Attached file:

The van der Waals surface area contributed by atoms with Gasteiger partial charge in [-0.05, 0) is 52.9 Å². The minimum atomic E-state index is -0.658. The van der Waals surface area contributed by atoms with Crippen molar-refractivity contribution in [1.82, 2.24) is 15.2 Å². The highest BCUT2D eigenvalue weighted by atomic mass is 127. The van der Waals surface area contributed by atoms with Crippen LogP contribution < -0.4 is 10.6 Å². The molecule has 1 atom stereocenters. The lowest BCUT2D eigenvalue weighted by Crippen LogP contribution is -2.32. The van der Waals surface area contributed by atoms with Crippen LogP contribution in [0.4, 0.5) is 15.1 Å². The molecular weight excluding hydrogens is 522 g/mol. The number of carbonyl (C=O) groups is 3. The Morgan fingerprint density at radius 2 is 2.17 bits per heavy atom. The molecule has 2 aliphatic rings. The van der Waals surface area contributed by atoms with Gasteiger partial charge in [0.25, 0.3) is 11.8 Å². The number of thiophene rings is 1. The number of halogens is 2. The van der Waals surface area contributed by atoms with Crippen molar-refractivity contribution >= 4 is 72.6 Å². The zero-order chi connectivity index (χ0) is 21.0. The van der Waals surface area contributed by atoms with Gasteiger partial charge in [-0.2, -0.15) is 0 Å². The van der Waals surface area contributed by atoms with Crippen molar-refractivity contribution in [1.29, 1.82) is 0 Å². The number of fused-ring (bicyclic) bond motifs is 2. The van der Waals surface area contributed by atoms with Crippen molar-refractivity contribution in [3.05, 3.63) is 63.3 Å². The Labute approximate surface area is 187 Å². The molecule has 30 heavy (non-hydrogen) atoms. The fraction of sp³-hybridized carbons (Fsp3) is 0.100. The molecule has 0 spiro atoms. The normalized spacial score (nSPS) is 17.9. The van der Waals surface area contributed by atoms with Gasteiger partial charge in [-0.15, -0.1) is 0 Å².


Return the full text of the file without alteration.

The van der Waals surface area contributed by atoms with Gasteiger partial charge in [-0.05, 0) is 52.9 Å². The minimum atomic E-state index is -0.658. The van der Waals surface area contributed by atoms with Crippen molar-refractivity contribution in [1.82, 2.24) is 15.2 Å². The highest BCUT2D eigenvalue weighted by atomic mass is 127. The van der Waals surface area contributed by atoms with Crippen LogP contribution < -0.4 is 10.6 Å². The molecule has 1 atom stereocenters. The lowest BCUT2D eigenvalue weighted by Crippen LogP contribution is -2.32. The van der Waals surface area contributed by atoms with Crippen LogP contribution in [0.4, 0.5) is 15.1 Å². The molecular weight excluding hydrogens is 522 g/mol. The number of carbonyl (C=O) groups is 3. The Morgan fingerprint density at radius 2 is 2.17 bits per heavy atom. The molecule has 2 aliphatic rings. The van der Waals surface area contributed by atoms with Gasteiger partial charge in [0.25, 0.3) is 11.8 Å². The number of thiophene rings is 1. The number of halogens is 2. The van der Waals surface area contributed by atoms with Crippen molar-refractivity contribution >= 4 is 72.6 Å². The zero-order chi connectivity index (χ0) is 21.0. The van der Waals surface area contributed by atoms with Gasteiger partial charge in [-0.2, -0.15) is 0 Å². The van der Waals surface area contributed by atoms with Crippen molar-refractivity contribution in [1.29, 1.82) is 0 Å². The number of fused-ring (bicyclic) bond motifs is 2. The van der Waals surface area contributed by atoms with Crippen molar-refractivity contribution in [3.05, 3.63) is 63.3 Å². The Labute approximate surface area is 187 Å². The molecule has 30 heavy (non-hydrogen) atoms. The fraction of sp³-hybridized carbons (Fsp3) is 0.100. The molecule has 0 spiro atoms. The normalized spacial score (nSPS) is 17.9. The van der Waals surface area contributed by atoms with Gasteiger partial charge in [-0.15, -0.1) is 0 Å².